4 p.m. (11 June 1917)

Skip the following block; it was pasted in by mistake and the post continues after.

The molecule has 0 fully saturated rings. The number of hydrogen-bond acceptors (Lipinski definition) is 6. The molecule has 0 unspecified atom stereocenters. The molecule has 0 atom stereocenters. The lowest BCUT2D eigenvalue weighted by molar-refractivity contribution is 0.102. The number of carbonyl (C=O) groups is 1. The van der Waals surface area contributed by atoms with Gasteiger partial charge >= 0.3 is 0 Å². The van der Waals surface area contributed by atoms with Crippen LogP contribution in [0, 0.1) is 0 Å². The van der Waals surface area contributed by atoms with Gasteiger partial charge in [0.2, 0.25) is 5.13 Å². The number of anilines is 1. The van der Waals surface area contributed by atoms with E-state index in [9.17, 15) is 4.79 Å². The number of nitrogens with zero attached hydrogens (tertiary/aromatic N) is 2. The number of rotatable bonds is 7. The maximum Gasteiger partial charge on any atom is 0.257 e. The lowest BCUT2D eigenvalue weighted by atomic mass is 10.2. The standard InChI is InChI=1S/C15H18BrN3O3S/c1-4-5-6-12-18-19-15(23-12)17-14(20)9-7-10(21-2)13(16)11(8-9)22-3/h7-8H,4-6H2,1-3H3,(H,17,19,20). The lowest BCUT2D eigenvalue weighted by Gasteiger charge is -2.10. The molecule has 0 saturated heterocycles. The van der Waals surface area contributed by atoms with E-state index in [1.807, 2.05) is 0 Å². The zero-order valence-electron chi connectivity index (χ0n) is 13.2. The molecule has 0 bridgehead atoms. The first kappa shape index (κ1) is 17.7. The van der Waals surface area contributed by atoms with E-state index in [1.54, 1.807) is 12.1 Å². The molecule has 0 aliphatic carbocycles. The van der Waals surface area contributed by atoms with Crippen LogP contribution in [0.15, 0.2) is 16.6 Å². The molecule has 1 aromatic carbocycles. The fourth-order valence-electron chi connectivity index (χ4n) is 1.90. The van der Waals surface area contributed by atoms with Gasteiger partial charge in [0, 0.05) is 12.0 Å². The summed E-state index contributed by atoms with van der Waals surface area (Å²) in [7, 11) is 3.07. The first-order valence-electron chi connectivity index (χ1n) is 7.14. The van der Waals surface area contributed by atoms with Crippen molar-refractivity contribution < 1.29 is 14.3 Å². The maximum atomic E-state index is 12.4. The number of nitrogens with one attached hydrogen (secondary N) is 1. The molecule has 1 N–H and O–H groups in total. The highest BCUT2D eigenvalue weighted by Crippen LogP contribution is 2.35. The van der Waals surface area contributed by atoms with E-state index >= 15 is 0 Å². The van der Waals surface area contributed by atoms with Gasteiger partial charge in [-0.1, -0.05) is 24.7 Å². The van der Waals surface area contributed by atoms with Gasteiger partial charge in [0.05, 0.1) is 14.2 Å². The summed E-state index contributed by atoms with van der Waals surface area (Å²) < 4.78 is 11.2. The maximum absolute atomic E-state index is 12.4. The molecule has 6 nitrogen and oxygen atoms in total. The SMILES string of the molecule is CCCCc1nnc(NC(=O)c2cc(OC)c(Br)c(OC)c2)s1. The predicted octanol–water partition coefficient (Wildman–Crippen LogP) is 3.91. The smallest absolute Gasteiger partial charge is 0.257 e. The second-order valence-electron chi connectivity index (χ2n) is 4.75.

In camp again – Chadderton. When I thought this was a brighter place than Birmingham I hadn’t seen the miles and miles of factories, their chimneys threatening the skies.  The camp is on the outskirts of working peoples’ quarters of a squalid description where we were cheeked by bold-faced factory girls.  All these thousands of girls and women go about with heavy shawls or blankets thrown over their heads and shoulders and wooden clogs that clatter on the cobble stones.  Have to hand in our gold and get notes.  Get 4 days leave and pass to London shortly.  Leave within 5 miles, every night not on duty.  Just in bed in broad daylight, although the clock says 9.15.  Am going to read over your letters again and then try to sleep for the first time for almost 40 hours.  A lovely afternoon and the chimneys don’t look so bad in the sun.  All the N.C.O.s lose one stripe – just to cheer them up.  There is something almost terrifying in the size of these towns.  Oldham close by has about 200,000 inhabitants and is only a sort of left wing to Manchester.  However we have a glimpse of a pretty little valley with an old church in it and I think a river or canal – will explore later.

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